Title: Modeling the Control Flow of Event-Driven, Framework-Based Mobile Applications
Abstract: This dissertation explores the design and implementation of new representations and program analyses for event-driven, framework-based mobile applications, specifically Android apps. The changes of control flow Android apps are mostly handled by the framework using callbacks. These callbacks can be executed synchronously and asynchronously when an external event happens (e.g. a click event) or a framework call is made.
In framework-based systems, method calls to the framework can invoke sequences of callbacks. With the high overhead introduced by libraries such as the Android framework, most current tools for the analysis of Android apps have opted to skip the analysis of these libraries. We present a new specification called Predicate Callback Summary (PCS) to summarize how library or API methods invoke callbacks. PCSs enable inter-procedural analysis for Android apps and help developers understand how their code (callback methods) is executed in the framework. We show that our static analysis techniques to summarize PCSs have positive results in terms of accuracy, considering the complexity of the millions of lines of code in the Android framework.
To integrate event-driven control flow behavior with control behavior generated from calls to the framework, without the overhead of analyzing the whole framework, we designed a novel program representation, namely Callback Control Flow Automata (CCFA). The design of CCFA is based on the Extended Finite State Machine (EFSM) model, which extends the Finite State Machine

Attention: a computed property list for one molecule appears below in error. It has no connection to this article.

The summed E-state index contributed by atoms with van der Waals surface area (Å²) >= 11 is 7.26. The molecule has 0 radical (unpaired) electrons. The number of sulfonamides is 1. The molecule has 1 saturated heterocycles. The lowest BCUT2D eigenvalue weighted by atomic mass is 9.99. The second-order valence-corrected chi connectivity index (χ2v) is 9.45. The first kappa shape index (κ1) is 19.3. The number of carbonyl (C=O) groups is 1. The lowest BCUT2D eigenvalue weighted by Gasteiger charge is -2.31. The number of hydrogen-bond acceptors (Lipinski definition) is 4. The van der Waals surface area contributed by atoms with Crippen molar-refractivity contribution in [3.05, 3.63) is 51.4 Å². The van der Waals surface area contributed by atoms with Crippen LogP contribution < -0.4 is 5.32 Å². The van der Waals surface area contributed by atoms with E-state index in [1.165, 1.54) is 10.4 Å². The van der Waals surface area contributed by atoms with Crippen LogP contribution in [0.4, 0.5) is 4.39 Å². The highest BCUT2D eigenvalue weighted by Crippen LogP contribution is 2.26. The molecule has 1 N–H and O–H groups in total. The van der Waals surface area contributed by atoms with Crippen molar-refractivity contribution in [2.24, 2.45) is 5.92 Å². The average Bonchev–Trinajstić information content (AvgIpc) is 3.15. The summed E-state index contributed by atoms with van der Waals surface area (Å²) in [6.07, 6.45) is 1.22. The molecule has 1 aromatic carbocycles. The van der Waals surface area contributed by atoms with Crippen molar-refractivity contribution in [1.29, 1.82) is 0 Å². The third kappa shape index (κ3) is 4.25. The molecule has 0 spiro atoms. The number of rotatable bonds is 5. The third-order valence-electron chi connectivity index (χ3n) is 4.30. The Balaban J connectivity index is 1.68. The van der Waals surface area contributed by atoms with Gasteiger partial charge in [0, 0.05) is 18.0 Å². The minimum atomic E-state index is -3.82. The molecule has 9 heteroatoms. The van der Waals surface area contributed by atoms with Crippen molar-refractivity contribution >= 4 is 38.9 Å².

(FSM) by labeling transitions using information such as guards. In a CCFA a state represents whether the execution path enters or exits a callback. The transition from one state to another represents the transfer of control flow between callbacks. We show how CCFAs can be used to detect information flow leaks and how it can be used to implement interprocedural static analysis for Android apps.
We propose multiple projects that leverage CCFAs as the underlying framework.
First, we consider that CCFAs can be useful to design new test coverage criteria given that they can serve as a gray box model for the generation of tests. We will leverage a guided model-based testing framework and use the coverage of our model to guide the generation of new tests. Second, we propose a fault explanation technique in which we develop novel demand-driven static analyses to generate a sequence of events or callbacks that trigger the bug. Lastly, we propose a work to extend CCFAs in order to detect a different kind of bugs such as race conditions.